Photographer to Headphone: “Try to look pensive.”
Many musicians seem to stumble into their profession. Morgan McRae was not one of these. He had a plan from the start. While attending St. Louis University he studied piano and business management. He is utilizing both at the moment by serving as the keyboard player for Headphone and co-owning (with bassist Darren Goldberg) Foxhole Studios. He is attempting to make a living in the music industry, even though the college he attended didn’t have a firm grasp as to how that is accomplished.
“I noticed they weren’t teaching any business sense to any of my music school cohorts,” McRae explained. “You learned about music, but you didn’t get any tools to make money off of it. It’s confusing anyway, which is why I think they don’t teach it. That’s why they’re professors at music schools. That’s how they make their money.”
He continued through laughter, “I asked a music professor once, ‘How do I make money in all this?’ and his response was to laugh at me.”
McRae is part of a savvy collection of younger musicians that seem to slowly be figuring out sustained existence in a turbulent industry. Headphone is a trio that tours in a car. They have a stripped-down set-up that makes it work. Most bands with guitars, drums, and amps need a van to transport the entire showcase across the country. McRae and his bandmates have tweaked that system. Instead of waiting to tour nationally or losing money by using a van which would hemorrhage money, they just plug in instruments direct and cap the band at three members.
McRae and Goldberg employ the same logic with Foxhole Studios. They passed on a stand-alone physical space for the studio to instead work as a sort of travelling production service that utilizes other studios when they are contracted by bands. They have a workspace in Goldberg’s house from which they can produce music as well.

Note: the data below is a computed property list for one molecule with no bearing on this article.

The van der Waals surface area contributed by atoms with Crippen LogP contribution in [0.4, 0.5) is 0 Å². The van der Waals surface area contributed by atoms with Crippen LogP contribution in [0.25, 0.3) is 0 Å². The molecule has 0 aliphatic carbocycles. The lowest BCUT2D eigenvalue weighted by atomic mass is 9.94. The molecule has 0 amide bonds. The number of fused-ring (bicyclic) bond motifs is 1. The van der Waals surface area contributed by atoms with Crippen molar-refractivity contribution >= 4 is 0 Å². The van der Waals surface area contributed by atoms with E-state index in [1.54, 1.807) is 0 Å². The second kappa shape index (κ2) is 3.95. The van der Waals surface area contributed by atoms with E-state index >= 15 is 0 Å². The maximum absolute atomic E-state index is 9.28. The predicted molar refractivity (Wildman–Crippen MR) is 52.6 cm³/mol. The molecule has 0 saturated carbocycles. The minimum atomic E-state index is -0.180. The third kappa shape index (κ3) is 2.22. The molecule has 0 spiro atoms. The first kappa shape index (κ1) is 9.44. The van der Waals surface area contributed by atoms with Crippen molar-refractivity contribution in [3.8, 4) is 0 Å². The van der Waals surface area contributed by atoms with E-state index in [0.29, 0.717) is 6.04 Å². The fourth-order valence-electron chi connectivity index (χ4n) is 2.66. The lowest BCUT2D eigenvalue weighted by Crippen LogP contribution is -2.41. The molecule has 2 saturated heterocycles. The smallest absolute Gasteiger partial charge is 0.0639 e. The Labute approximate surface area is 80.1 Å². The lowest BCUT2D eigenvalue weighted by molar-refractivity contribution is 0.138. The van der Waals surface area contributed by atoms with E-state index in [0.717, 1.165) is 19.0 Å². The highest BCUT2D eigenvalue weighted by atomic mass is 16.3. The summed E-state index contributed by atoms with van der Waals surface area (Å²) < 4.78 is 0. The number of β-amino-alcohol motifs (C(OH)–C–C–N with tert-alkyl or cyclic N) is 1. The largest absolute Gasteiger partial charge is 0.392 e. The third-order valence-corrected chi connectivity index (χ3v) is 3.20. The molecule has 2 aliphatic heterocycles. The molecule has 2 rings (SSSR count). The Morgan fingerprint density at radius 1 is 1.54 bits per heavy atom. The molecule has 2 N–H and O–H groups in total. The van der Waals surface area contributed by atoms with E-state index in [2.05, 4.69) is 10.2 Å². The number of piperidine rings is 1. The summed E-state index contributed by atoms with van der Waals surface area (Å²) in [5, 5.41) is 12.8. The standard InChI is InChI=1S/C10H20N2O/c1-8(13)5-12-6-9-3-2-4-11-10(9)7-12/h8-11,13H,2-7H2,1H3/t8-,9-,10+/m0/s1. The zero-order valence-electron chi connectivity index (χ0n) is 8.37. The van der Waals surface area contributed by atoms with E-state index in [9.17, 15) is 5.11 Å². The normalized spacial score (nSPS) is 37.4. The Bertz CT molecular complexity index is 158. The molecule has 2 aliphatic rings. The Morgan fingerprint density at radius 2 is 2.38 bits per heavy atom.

“I think it’s a really good time for music, and I think all of this confusion in the industry is going to start making more sense — if you’re smart about it. I feel like we have all weathered a storm. The legalities of streaming and royalties. The desire to get offline and go be romantic and be in a room with a band playing out of amps. I think that’s coming right back,” McRae said.
On the local front, Headphone has spearheaded an indie-rock showcase (Indie In OB) at Winstons in Ocean Beach. The thinking was that there are many fans of the genre in the neighborhood, but not much live representation of it.
“I have a lot of friends [in Ocean Beach] and when I go to their houses and we’re all partying they’re playing indie music. We were just like, ‘Let’s curate a night,’ and we fucking packed that place. It was packed! The Winstons staff, the owner, they’re all stoked. We already have a date for the next one. It’s twice now that it’s worked. It’s just been a hopping night. I think it’s so cool,” McRae said.
Indie in OB #3 will be going down on November 9. Between now and then, expect some more singles with videos from Headphone, but not a full-length album.
Exclusive Reader preview "Ready Steady Run" by Headphone
"Ready Steady Run" is the latest single from San Diego indie rock band Headphone
“From now on, there’s videos coming out every two to three months from us. We just want to have enough out ahead of us that we’re not rushed.... I think the album is not dead, but the video and a single can have the same impact. We could write a series of three songs and put those out. There’s no need for a certain amount of structure anymore because of the way music is distributed. iTunes is dead. There’s not even downloads anymore. It’s going total streaming. You can put out a single or three or ten.”